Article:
Bauhinia acuminata L.

Last updated: 01 Oct 2015

Scientific Name

Bauhinia acuminata L. 

Synonyms

Bauhinia linnaei Ali [1]

Vernacular Name

Malaysia Bunga perak [2], penawar seribu, tapak kuda, bauhinia putih [3]
English Bell bauhinia, butterfly, dwarf white bauhinia, mountain ebony, orchid tree, snowy orchid tree plant, St. Thomas’ tree, white bauhinia, yellow bauhinia, yellow butterfly tree [3]
India Aralu mandaara, bilimandara, bilikancivalada, kachna, kaha-petan, kanchana, karbudarah, mandaram, tiruvathi, tevataru, vellaimantarai, veluttamandaru [2], Kaanchnaara, Kovidaara (Ayurvedic); Kachnaal (Unani); Vellaimandarai (Siddha/Tamil) [4]
Indonesia Kupu-kupu (Java); penawar seribu (Sunda) [2]
Thailand Kalong [2], som sio [3]
Myanmar Mahahlegabyu [2]
Japan Moku-wan-ju [2]

Geographical Distributions

Bauhinia acuminata is an extremely widespread species through most of South East Asia. The exact native range is obscure due to extensive cultivation, but probably from Malaysia, Indonesia (Java, Borneo, Kalimantan, Lesser Sunda Islands), and Philippines. [5]

Botanical Description

B. acuminata is a member of the Fabaceae family. It is a rapidly growing shrub that can reach up to 3 m tall. It rises with several strong, smooth, upright stems with many slender branches; young twigs being pubescent. The stipules linear-lanceolate measures are 1 cm long. [6][7]

The leaves are cordate or nearly so are the base, bilobed to about one third of their length with obtuse or acute lobes 9-11 nerve, sparsely pubescent beneath, about 10 cm long and broad. The flowers appear at the extremities of the branches 3-4 in a loose bunch with white petals. The pedicels measures are 6-12 mm long. [6][7]

The flower buds fusiform, long attenuate at the apex and 5 setaceous dents, measures 3 cm long. The calyx-limb laterally splitting, spathaceous; receptacle short. The petals obovate, measure 4 cm long and 2 cm wide. The stamens 10 all fertile, shorter than the petals; anthers small. The ovary shortly stipitate, sparsely pubescent. [6][7]

The pods are linear-oblong, stipitate, measure 10 cm long and 1.5 cm wide, dark brown in colour containing 10 roundish compressed seeds. [6][7]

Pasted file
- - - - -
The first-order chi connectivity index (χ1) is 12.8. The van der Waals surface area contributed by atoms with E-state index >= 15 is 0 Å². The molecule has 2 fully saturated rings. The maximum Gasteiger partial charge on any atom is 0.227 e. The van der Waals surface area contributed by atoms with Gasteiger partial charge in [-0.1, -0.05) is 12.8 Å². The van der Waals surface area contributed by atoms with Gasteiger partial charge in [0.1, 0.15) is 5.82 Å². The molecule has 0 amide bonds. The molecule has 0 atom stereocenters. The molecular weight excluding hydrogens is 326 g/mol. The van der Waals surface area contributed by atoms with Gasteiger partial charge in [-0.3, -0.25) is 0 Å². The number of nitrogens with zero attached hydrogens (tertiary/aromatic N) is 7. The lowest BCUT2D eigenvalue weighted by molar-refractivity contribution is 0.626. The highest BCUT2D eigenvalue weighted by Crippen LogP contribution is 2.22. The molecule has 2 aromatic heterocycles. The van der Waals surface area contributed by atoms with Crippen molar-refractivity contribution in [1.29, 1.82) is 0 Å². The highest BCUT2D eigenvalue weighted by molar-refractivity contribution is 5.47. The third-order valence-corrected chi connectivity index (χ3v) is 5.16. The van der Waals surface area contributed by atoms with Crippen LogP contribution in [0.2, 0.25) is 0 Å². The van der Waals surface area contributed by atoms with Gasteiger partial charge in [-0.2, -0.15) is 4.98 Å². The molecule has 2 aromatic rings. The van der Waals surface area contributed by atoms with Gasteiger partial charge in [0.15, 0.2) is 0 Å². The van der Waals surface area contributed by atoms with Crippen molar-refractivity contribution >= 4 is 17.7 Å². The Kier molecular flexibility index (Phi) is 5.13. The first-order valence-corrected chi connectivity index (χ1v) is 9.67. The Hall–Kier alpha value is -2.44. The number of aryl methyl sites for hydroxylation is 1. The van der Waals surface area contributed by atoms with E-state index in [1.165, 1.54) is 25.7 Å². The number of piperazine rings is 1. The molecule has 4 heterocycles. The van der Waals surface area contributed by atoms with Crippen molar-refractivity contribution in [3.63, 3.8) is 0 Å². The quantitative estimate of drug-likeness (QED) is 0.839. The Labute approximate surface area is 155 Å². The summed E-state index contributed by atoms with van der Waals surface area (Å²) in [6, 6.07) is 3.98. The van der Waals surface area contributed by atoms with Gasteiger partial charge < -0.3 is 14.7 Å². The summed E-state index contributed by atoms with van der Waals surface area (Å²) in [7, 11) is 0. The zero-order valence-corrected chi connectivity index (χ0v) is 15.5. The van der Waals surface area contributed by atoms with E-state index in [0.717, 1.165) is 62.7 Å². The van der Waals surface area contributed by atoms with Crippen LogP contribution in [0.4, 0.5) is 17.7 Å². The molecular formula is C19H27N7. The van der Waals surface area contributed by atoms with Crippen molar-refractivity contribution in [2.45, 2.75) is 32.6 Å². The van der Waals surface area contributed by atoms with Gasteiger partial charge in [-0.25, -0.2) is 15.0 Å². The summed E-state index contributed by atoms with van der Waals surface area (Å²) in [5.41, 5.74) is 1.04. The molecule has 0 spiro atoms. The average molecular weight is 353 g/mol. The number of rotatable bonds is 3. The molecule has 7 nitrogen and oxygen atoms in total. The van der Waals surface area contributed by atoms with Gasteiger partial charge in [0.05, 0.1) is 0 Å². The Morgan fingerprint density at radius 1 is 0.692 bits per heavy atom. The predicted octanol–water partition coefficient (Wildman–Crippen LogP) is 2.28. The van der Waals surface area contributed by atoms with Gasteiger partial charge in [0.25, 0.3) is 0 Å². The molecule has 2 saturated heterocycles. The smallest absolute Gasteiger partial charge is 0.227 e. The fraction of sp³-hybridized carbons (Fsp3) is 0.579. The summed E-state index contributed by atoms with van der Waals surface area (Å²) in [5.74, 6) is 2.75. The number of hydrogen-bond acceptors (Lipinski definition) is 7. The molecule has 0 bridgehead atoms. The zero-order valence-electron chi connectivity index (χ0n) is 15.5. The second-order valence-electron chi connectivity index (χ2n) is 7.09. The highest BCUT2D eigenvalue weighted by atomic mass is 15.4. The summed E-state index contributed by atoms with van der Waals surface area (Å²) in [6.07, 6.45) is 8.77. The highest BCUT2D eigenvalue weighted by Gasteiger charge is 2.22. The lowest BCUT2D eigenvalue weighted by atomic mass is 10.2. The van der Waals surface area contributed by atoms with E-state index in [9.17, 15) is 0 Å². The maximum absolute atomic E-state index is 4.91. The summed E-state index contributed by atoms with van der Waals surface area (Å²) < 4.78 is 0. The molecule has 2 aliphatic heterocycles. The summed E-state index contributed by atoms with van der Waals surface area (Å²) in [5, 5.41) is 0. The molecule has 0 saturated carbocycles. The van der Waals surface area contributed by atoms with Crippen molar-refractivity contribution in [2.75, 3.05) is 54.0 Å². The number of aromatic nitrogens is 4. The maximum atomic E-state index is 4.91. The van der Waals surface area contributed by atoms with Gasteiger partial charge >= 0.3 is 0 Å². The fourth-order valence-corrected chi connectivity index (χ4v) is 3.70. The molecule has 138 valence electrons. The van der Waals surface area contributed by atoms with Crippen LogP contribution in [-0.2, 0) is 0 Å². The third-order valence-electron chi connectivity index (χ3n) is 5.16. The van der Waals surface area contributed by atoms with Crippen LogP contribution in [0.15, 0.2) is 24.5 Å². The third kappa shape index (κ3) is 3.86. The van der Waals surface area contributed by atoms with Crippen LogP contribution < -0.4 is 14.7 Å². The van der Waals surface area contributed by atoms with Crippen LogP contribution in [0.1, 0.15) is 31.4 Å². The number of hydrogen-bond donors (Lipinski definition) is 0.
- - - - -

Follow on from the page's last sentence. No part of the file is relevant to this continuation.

Cultivation

This shrub is found in well-drained and sunny places on hillsides and plains and in dry dipterocarp forests. It grows on a variety of soils and is a species of secondary forest. [5]

Chemical Constituent

No documentation

Plant Part Used

Bark, leaves, flowers and roots. [5]

Traditional Use

B. acuminata has been traditionally used in the treatment of various afflictions of the body by Asian people. It has been used to treat conditions like gastrointestinal disease, respiratory disease, leprosy and treat skin diseases. [4][8][9]

The bark and leaves in a decoction help relieves biliousness, common cold, sore and cough. The Indians made used of the bark and leaves in a decoction to treat stone in the bladder, venereal diseases and leprosy. The decoction of the leaves and bark is also given for allying asthmatic attack [4]. Amongst the Mullu kuruma tribe of Karella the decoction of the bark is used in treating urinary discharge (gonorrhea). They make use of paste of the leaves applied on the throat for throat troubles. It is applied externally to treat skin diseases [9].

The roots seem to be the part made used of by the Javanese in treating cough and cold [8]. In India, the root is boiled in oil and applied to burns [4].

Preclinical Data

No documentation.

Clinical Data

No documentation.

Line drawing

No documentation.

References

  1. The Plant List. Ver1.1 Bauhinia acuminata L. [homepage on the Internet]. c2013 [updated 2010 July 14; cited 2015 Oct 01]. Available from: http://www.theplantlist.org/tpl1.1/record/ild-794
  2. Quattrocchi U. CRC world dictionary of medicinal and poisonous plants: Common names, scientific names, eponyms, synonyms, and etymology. Volume I A-B. Boca Raton, Florida: CRC Press, 2012; p. 548-549
  3. Herbal Medicine Research Centre, Institute for Medical Research. Compendium of medicinal plants used in Malaysia. Volume 2. Kuala Lumpur: HMRC IMR, 2002; p. 104
  4. Khare CP, editor. Indian medicinal plants: An illustrated dictionary. Berlin: Springer-Verlag, 2007; p. 85
  5. Encyclopedia of Life. Bauhinia acuminate. Dwarf White Bauhinia. [homepage on the Internet]. No date [cited 2015 Nov 24]. Available from: http://eol.org/pages/702704/details
  6. Encyclopaedia Perthensis; or, Universal dictionary of knowledge. Volume III. United Kingdom: Edinburgh, 1816; p. 391
  7. Lanjouw J, Pulle AA, Stoffers AL. Flora of suriname. Volume 2. Amsterdam: Royal Tropical Institute, 1939; p. 45
  8. Johnson T. CRC ethnobotany desk reference. Boca Raton, Florida: CRC Press, 1999; p. 110
  9. Silja VP, Varma KS, Mohanan K. Ethnomedicinal plant knowledge of the Mullu kuruma tribe of Wayanad district, Kerala. Indian J Tradit Know. 2008;7(4):604-612.